Fight for the Future is a not-for-profit company that loves talking about its vision and mission. People that work there are clearly proud of what they do, and they are constantly sharing that with the world. Fight for the Future’s mission also talks about how they treat their employees. It is important to enable them and give them all the resources necessary to get things done.

Culture Amp

Culture Amp is a company that 100% lives up to its mission statement. One of their tactics in recruiting developers is by showing off the developer-centric perks that are much more likely to grab their attention and get them interested.

They love to communicate details about their engineering department’s culture, latest technologies that they use, educational opportunities that they offer, reimbursement and scholarship programs.

Job Descriptions For Developers

Writing a clear, yet detailed job descriptions seems to be one of the hottest topics among recruiters. This makes sense because this is the point at which a candidate decides if he or she will become an applicant or not.

First of all, when writing a job description, it is important for it to be SEO friendly, meaning it needs to contain the keywords developers will be using in search engines to find their desired jobs. Think carefully about some specific job characteristics they may be interested in, and list them in your job description.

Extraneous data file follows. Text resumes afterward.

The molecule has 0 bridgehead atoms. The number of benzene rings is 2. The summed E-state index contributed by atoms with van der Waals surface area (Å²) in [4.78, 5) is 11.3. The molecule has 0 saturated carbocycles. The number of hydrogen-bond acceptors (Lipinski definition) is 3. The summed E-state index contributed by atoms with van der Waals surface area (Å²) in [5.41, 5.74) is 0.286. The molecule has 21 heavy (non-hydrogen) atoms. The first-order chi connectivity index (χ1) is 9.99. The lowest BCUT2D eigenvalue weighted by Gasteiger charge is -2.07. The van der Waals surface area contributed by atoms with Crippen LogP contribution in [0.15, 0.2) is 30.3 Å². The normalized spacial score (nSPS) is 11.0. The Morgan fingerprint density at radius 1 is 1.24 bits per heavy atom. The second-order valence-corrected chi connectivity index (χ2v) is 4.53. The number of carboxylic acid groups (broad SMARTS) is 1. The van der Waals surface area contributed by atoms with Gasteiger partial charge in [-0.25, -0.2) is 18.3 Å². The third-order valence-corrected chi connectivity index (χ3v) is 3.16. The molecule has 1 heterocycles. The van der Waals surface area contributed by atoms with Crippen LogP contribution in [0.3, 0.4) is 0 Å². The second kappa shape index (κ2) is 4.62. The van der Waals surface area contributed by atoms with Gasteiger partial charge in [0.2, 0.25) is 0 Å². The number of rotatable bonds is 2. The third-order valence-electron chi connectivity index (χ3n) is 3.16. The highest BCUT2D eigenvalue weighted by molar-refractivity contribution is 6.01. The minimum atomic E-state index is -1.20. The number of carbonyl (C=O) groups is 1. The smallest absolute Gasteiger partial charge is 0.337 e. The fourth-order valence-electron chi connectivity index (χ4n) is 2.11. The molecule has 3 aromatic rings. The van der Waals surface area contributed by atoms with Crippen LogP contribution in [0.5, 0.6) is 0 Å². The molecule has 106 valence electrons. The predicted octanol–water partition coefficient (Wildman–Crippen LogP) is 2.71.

Since the best way of improving is by learning from the ones that do it best, I decided to share a few amazing job listings for developers.

Full Stack Developer – Small Company, Big Opportunities

This job listing really caught my eye. It’s transparent, simple, yet exciting, and the creativity draws candidates in. Once candidates click on the listing, they see that it’s much more than a solid job title.

The listing gives candidates a lot of drive and motivation to apply by showing them the impact they’ll have. In addition, they provide plenty of details about their incredible and unique engineering culture.

Senior Full Stack Engineer, Data Science (U.S. Based) at Adroll

Adroll really puts a lot of effort in their job descriptions and listings. I like it a lot because it is clear and very transparent, yet it really highlights all the cool things that they do for their employees. They have a concise description and clear “must have” and “nice to have” subsections in the requirements section.

The section in which they really stand out, and which makes them different, is the “About Adroll” section. They communicate their vision and mission clearly. They talk about their relationship with employees, their current funding status, and there is a nice video featuring some of their current employees.